Bush administration rationales for war in Iraq

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The Bush administration rationales for war in Iraq just continue to continue.

Most recently, on August 30, 2005, "standing against a backdrop of the USS Ronald Reagan, the newest aircraft carrier in the Navy's fleet," President George W. Bush "answered growing antiwar protests ... with a fresh reason for US troops to continue fighting in Iraq: protection of the country's vast oil fields, which he said would otherwise fall under the control of terrorist extremists.

A little more than a week earlier, while speaking to the national convention of Veterans of Foreign Wars in Salt Lake City, Utah, "Bush again linked the Iraq war with efforts to protect the United States from another September 11-style attack -- a link critics say is an attempt to shift the justification for war."

Earlier in the day, while meeting "briefly with reporters aboard Air Force One, Trent Duffy, a White House spokesman subbing for Scott McClellan, said that President Bush believes that those who want the U.S. to begin to change course in Iraq do not want America to win the overall 'war on terror'." [1]

"For political reasons, the president has a history of silence on America's war dead," Maureen Dowd wrote August 24, 2005. "But he finally mentioned them on Monday [August 22nd] because it became politically useful to use them as a rationale for war - now that all the other rationales have gone up in smoke.

"'We owe them something,' he told veterans in Salt Lake City (even though his administration tried to shortchange the veterans agency by $1.5 billion). 'We will finish the task that they gave their lives for.'

"What twisted logic: with no W.M.D., no link to 9/11 and no democracy, now we have to keep killing people and have our kids killed because so many of our kids have been killed already? Talk about a vicious circle: the killing keeps justifying itself," Dowd said.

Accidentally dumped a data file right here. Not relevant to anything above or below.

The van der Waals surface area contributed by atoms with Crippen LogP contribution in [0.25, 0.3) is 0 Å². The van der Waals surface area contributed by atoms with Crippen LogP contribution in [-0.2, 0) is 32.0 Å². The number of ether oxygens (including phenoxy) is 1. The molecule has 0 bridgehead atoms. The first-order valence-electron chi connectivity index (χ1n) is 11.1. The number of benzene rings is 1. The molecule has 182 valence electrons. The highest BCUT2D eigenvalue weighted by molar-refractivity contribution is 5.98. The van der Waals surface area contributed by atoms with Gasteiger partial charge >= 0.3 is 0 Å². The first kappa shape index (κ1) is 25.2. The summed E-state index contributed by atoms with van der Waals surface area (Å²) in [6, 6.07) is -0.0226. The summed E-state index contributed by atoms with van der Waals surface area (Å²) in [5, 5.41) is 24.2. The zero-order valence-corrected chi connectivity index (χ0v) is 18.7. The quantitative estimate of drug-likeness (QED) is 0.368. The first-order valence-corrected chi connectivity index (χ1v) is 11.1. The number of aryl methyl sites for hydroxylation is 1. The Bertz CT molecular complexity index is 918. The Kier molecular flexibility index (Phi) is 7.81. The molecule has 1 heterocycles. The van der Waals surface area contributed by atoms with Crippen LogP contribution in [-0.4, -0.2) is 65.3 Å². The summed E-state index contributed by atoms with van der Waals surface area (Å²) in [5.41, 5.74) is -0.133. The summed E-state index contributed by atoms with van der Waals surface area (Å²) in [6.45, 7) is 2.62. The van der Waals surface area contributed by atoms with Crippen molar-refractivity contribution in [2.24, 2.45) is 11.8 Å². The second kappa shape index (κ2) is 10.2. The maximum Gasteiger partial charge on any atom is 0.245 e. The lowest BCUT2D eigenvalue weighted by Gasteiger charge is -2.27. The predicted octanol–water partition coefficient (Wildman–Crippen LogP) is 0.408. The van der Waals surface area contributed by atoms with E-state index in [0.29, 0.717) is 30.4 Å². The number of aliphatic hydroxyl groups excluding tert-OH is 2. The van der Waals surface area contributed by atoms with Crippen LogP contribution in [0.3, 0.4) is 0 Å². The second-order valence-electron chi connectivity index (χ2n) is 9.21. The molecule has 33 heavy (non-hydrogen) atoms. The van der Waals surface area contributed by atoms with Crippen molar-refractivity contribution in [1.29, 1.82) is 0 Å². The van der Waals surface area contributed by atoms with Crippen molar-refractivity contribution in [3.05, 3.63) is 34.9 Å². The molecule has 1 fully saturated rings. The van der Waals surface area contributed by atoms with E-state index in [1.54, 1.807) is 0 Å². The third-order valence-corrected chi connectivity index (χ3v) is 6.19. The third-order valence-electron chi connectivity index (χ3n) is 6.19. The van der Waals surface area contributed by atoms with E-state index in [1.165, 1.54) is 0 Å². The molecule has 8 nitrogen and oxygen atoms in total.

Other Rationales

The Bush administration "used 27 rationales for war in Iraq ... all floated between Sept. 12, 2001, and Oct. 11, 2002," according to Devon M. Lario in her 212-page senior honors thesis at the University of Illinois at Urbana-Champaign: [2]

"Uncovering the Rationales for the War on Iraq: The Words of the Bush Administration, Congress and the Media from September 12, 2001, to October 11, 2002."

Additionally, "all but four of the rationales originated with the administration of President George W. Bush," Andrea Lynn, Humanities Editor of the news bureau at the University of Illinois at Urbana-Champaign reports. [3]

"The [2004] study," Lynn adds, "also finds that the Bush administration switched its focus from Osama bin Laden to Saddam Hussein early on - only five months after the September 11, 2001 terrorist attacks in the United States."

Largio used "all available public statements the Bush administration and selected members of Congress made pertaining to war with Iraq. ... Largio not only identified the rationales offered for going to war, but also established when they emerged and who promoted them. She also charted the appearance of critical keywords such as Osama bin Laden, Saddam Hussein and Iraq to trace the administration's shift in interest from the al Qaeda leader to the Iraqi despot, and the news media's response to that shift ... for her analysis."

"Largio mapped the road to war over three phases: Sept. 12, 2001, to December 2001; January 2002, from Bush's State of the Union address, to April 2002; and Sept. 12, 2002, to Oct. 11, 2002, the period from Bush's address to the United Nations to Congress's approval of the resolution to use force in Iraq.
"She drew from statements by President Bush, Vice President Dick Cheney, Secretary of State Colin L. Powell, Secretary of Defense Donald Rumsfeld, Deputy Secretary of Defense Paul Wolfowitz, National Security Adviser Condoleezza Rice, Defense Policy Board member and long-time adviser Richard Perle; by U.S. senators Tom Daschle, Joe Lieberman, Trent Lott and John McCain; and from stories in the Congressional Record, the New York Times and The Associated Press. She logged 1,500 statements and stories."

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